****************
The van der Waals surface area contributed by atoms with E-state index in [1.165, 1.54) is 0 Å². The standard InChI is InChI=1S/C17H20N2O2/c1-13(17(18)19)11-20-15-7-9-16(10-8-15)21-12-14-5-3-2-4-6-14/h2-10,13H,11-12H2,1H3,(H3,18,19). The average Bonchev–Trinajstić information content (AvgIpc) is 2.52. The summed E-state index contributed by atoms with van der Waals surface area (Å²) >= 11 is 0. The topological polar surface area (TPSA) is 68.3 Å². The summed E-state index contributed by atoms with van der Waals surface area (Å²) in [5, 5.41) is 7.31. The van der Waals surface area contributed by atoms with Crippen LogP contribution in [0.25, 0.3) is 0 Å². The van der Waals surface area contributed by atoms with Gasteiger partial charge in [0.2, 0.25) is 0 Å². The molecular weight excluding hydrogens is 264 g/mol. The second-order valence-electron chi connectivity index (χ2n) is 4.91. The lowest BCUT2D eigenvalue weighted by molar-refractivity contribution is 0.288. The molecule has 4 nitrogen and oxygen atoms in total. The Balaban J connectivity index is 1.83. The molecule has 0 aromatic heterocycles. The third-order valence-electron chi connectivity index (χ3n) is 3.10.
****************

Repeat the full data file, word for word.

The van der Waals surface area contributed by atoms with E-state index in [1.165, 1.54) is 0 Å². The standard InChI is InChI=1S/C17H20N2O2/c1-13(17(18)19)11-20-15-7-9-16(10-8-15)21-12-14-5-3-2-4-6-14/h2-10,13H,11-12H2,1H3,(H3,18,19). The average Bonchev–Trinajstić information content (AvgIpc) is 2.52. The summed E-state index contributed by atoms with van der Waals surface area (Å²) >= 11 is 0. The topological polar surface area (TPSA) is 68.3 Å². The summed E-state index contributed by atoms with van der Waals surface area (Å²) in [5, 5.41) is 7.31. The van der Waals surface area contributed by atoms with Crippen LogP contribution in [0.25, 0.3) is 0 Å². The van der Waals surface area contributed by atoms with Gasteiger partial charge in [0.2, 0.25) is 0 Å². The molecular weight excluding hydrogens is 264 g/mol. The second-order valence-electron chi connectivity index (χ2n) is 4.91. The lowest BCUT2D eigenvalue weighted by molar-refractivity contribution is 0.288. The molecule has 4 nitrogen and oxygen atoms in total. The Balaban J connectivity index is 1.83. The molecule has 0 aromatic heterocycles. The third-order valence-electron chi connectivity index (χ3n) is 3.10.